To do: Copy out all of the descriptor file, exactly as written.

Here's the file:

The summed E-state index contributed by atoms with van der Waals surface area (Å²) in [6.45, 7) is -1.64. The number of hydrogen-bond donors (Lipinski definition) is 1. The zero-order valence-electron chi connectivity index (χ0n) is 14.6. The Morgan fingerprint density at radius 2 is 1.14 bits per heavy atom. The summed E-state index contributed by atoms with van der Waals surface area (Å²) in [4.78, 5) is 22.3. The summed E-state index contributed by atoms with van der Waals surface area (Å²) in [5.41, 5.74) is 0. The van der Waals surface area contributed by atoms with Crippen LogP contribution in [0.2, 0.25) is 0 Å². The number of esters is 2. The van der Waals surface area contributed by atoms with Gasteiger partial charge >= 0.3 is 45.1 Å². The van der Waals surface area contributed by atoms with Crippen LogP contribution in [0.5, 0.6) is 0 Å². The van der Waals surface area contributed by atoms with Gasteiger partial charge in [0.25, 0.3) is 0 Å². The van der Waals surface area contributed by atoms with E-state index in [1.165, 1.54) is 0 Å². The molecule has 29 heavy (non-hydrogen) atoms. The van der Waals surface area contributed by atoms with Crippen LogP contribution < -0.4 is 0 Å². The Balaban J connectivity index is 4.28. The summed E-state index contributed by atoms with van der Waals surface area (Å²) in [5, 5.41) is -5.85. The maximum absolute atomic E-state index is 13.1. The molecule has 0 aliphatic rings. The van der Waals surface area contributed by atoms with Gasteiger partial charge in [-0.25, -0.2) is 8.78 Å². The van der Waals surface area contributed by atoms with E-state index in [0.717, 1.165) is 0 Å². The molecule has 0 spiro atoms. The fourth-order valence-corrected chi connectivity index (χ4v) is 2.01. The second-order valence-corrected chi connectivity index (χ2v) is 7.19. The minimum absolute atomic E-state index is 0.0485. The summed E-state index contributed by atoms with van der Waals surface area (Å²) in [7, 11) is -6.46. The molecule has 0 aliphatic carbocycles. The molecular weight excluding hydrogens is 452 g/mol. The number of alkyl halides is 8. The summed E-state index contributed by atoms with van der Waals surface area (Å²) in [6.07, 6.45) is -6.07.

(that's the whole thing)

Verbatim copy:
The summed E-state index contributed by atoms with van der Waals surface area (Å²) in [6.45, 7) is -1.64. The number of hydrogen-bond donors (Lipinski definition) is 1. The zero-order valence-electron chi connectivity index (χ0n) is 14.6. The Morgan fingerprint density at radius 2 is 1.14 bits per heavy atom. The summed E-state index contributed by atoms with van der Waals surface area (Å²) in [4.78, 5) is 22.3. The summed E-state index contributed by atoms with van der Waals surface area (Å²) in [5.41, 5.74) is 0. The van der Waals surface area contributed by atoms with Crippen LogP contribution in [0.2, 0.25) is 0 Å². The number of esters is 2. The van der Waals surface area contributed by atoms with Gasteiger partial charge >= 0.3 is 45.1 Å². The van der Waals surface area contributed by atoms with Crippen LogP contribution in [0.5, 0.6) is 0 Å². The van der Waals surface area contributed by atoms with Gasteiger partial charge in [0.25, 0.3) is 0 Å². The van der Waals surface area contributed by atoms with E-state index in [1.165, 1.54) is 0 Å². The molecule has 29 heavy (non-hydrogen) atoms. The van der Waals surface area contributed by atoms with Crippen LogP contribution < -0.4 is 0 Å². The Balaban J connectivity index is 4.28. The summed E-state index contributed by atoms with van der Waals surface area (Å²) in [5, 5.41) is -5.85. The maximum absolute atomic E-state index is 13.1. The molecule has 0 aliphatic rings. The van der Waals surface area contributed by atoms with Gasteiger partial charge in [-0.25, -0.2) is 8.78 Å². The van der Waals surface area contributed by atoms with E-state index in [0.717, 1.165) is 0 Å². The molecule has 0 spiro atoms. The fourth-order valence-corrected chi connectivity index (χ4v) is 2.01. The second-order valence-corrected chi connectivity index (χ2v) is 7.19. The minimum absolute atomic E-state index is 0.0485. The summed E-state index contributed by atoms with van der Waals surface area (Å²) in [7, 11) is -6.46. The molecule has 0 aliphatic carbocycles. The molecular weight excluding hydrogens is 452 g/mol. The number of alkyl halides is 8. The summed E-state index contributed by atoms with van der Waals surface area (Å²) in [6.07, 6.45) is -6.07.